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Keep calm and take advantage. Deflation, good for the consumer, not so good for business
On Tuesday, May 19, 2015, it was announced by the Office for National Statistics (ONS) that the UK had fallen into deflation for the first time since 1960. The Consumer Price Index (CPI) fell by 0.1% in the year to April 2015, compared to no change (0.0%) in the year to March 2015.
According to the ONS, this is the first time the CPI has recorded a decline over a year since official records began in 1996, and is the first instance of deflation when using comparative data since 1960. But what does it actually mean?
Moderate inflation is generally regarded as good for economic growth, with most of the world’s central banks targeting an annualized inflation rate of 2 to 3%. However, when inflation gets out of hand, prices rise too quickly for incomes to adjust, which can potentially lead to hyperinflation where price rises get out of control, rendering the concept and benefit of inflation meaningless. This can lead to a number of economic issues such as a loss of confidence in a currency’s ability to maintain its value, and with rapidly rising prices consumers find they can no longer afford even basic goods and services.
The opposite, deflation, occurs when the change in prices turn negative, usually during and after periods of economic crisis. During the Great Depression of the 1930s, economies around the world experienced crippling deflation as production ground to a halt and general annualized price levels declined 10%.
After the Great Recession of 2008, the US barely avoided a deflationary spiral, and today, economies of the Eurozone are struggling to combat deflation, with the European Central Bank (ECB) undertaking quantitative easing as a preventative measure.
When deflation typically occurs during or after a severe recession, economic output slows as demand for consumption and investment drops. As is to be expected, supply and demand economics demands that prices fall, with producers forced to liquidate inventories that people no longer want to buy. This starts a vicious cycle as consumers and investors alike hold on to liquid money reserves to protect themselves against further financial loss. As more money is saved, less is spent which further decreases aggregate demand, placing more downward pressure on prices.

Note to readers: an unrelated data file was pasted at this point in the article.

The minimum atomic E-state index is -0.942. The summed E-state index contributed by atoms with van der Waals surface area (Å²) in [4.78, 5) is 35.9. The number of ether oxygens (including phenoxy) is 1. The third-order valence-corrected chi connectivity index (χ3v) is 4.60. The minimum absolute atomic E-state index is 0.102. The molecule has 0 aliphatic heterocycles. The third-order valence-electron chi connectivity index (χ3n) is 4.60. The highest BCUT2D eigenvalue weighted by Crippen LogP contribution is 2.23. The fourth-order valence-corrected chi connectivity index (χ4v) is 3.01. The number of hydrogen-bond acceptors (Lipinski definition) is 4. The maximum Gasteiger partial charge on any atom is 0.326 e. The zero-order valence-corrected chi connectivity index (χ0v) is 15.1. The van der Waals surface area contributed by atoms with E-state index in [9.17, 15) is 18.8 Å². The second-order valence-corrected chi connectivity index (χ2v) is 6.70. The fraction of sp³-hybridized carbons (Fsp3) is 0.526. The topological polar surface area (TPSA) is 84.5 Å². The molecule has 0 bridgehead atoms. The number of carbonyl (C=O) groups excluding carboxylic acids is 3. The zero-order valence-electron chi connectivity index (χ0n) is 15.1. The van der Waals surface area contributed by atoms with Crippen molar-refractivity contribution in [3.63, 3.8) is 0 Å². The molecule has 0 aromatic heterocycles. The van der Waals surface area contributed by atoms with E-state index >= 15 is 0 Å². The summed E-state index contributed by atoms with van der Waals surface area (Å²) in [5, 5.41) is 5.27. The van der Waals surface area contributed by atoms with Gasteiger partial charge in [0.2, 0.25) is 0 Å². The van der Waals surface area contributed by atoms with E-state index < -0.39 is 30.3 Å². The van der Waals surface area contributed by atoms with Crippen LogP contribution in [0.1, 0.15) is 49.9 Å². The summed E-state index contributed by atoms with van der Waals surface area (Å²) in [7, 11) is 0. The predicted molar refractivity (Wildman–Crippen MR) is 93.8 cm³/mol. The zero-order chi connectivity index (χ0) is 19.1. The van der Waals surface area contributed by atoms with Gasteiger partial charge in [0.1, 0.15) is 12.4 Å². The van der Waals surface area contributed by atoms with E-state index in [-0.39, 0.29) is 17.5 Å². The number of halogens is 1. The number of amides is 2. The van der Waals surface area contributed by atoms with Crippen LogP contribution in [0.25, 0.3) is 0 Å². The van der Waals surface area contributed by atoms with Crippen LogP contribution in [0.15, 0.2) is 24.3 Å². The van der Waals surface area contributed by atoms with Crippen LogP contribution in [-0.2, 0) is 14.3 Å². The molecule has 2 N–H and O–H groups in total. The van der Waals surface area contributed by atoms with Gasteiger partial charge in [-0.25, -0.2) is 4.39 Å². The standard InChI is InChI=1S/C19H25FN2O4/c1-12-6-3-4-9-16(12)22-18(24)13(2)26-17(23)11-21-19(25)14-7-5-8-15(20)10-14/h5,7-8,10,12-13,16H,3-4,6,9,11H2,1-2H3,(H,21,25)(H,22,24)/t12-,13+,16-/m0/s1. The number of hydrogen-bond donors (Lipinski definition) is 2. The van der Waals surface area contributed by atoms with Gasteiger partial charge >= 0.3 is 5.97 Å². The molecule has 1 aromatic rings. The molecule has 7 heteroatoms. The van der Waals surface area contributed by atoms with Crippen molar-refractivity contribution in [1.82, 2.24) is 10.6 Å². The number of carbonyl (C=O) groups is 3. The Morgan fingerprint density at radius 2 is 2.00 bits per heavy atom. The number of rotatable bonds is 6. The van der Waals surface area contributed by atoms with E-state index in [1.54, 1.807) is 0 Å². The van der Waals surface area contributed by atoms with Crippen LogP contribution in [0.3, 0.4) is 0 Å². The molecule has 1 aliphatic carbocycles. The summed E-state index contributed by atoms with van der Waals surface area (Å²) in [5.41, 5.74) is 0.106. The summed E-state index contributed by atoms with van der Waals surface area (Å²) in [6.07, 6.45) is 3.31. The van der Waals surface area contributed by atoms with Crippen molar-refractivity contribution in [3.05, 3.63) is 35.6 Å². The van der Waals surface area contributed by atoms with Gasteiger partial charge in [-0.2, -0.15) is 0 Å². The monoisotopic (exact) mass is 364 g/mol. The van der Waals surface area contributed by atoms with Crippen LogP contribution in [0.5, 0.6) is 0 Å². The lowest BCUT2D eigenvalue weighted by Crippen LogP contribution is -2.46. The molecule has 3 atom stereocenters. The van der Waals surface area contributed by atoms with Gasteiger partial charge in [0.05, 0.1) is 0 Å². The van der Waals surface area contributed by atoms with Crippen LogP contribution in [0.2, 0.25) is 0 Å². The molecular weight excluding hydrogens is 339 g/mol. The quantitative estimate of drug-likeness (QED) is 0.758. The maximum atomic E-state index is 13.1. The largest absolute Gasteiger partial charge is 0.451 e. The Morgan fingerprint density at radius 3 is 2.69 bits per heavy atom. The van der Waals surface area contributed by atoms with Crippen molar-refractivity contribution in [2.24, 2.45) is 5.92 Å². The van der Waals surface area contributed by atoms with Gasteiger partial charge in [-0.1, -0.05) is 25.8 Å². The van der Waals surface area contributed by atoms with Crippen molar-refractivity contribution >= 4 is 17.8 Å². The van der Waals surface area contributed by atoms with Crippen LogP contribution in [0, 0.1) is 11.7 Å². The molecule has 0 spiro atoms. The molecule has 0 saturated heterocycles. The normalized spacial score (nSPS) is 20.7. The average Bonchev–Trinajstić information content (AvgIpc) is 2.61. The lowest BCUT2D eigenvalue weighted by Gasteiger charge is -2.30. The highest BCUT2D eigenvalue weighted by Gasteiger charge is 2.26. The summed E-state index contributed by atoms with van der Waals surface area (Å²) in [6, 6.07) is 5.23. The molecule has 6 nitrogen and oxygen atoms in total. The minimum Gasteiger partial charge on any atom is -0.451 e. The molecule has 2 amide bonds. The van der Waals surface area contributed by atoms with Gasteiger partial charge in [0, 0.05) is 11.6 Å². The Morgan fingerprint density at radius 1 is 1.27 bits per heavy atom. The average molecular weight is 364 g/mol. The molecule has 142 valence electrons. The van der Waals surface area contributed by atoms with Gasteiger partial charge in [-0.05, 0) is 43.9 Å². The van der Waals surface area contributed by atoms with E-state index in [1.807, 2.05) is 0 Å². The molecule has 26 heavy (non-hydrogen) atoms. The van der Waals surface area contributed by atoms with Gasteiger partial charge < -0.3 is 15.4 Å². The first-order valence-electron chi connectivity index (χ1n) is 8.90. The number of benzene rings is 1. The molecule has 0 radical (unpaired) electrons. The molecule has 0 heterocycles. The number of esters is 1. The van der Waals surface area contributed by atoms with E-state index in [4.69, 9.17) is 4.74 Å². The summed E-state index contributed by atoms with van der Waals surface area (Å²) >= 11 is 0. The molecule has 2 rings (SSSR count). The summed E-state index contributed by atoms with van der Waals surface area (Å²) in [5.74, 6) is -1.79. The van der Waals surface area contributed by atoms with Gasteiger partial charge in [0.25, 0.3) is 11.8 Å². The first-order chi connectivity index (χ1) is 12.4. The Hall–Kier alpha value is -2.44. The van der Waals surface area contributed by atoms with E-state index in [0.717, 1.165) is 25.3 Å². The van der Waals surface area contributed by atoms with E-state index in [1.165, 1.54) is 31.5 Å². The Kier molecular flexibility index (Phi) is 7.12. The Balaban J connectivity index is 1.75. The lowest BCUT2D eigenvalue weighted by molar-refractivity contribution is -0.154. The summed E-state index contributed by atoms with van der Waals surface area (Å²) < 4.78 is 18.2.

However, the UK deflation announced by the ONS has occurred during a period of economic recovery and growth for the country, and is the result of very different factors.
Falling global oil prices have exerted downward pressure on fuel and energy prices in recent months, although petrol prices in the UK have seen a rise which reflects the slow rebound in oil prices seen more recently. However, this has been offset by a 5% cut in gas prices by British Gas, the UK’s largest energy supplier.
Further price pressure has been exerted by the country’s supermarket price wars, a result of falling market share and revenues from incumbents Tesco, Sainsbury’s and Morrisons due to fierce competition from discount chains Aldi and Lidl (Aldi recently became the UK’s sixth largest grocer, overtaking former incumbent Waitrose). The major supermarkets have been forced to slash prices on many items, with no end to the price wars immediately apparent.
As a result, food price deflation has hit close to 4% year-on-year, a major relief to consumers in the wake of rapid price rises during 2007-2013 (food price inflation stood at an annual average of 5% during this period).
Although deflation is bad for business, the consumer will benefit the most. Moving to assuage fears, the UK Chancellor, George Osborne, states the UK is not facing damaging deflation. The combination of rising wages, falling unemployment and falling prices is good for the consumer.
With increased employment, economic growth, and wage rises outstripping deflation and resulting in increased disposable income, consumers will have the confidence to take advantage of low prices.
Furthermore, with confidence in the form of continuity as a result of the newly elected majority government, Mark Carney’s (the Bank of England’s Governor) advice to ‘enjoy it while it lasts’ can be seen as sound consumer advice as the UK’s CPI is likely to return to growth later this year.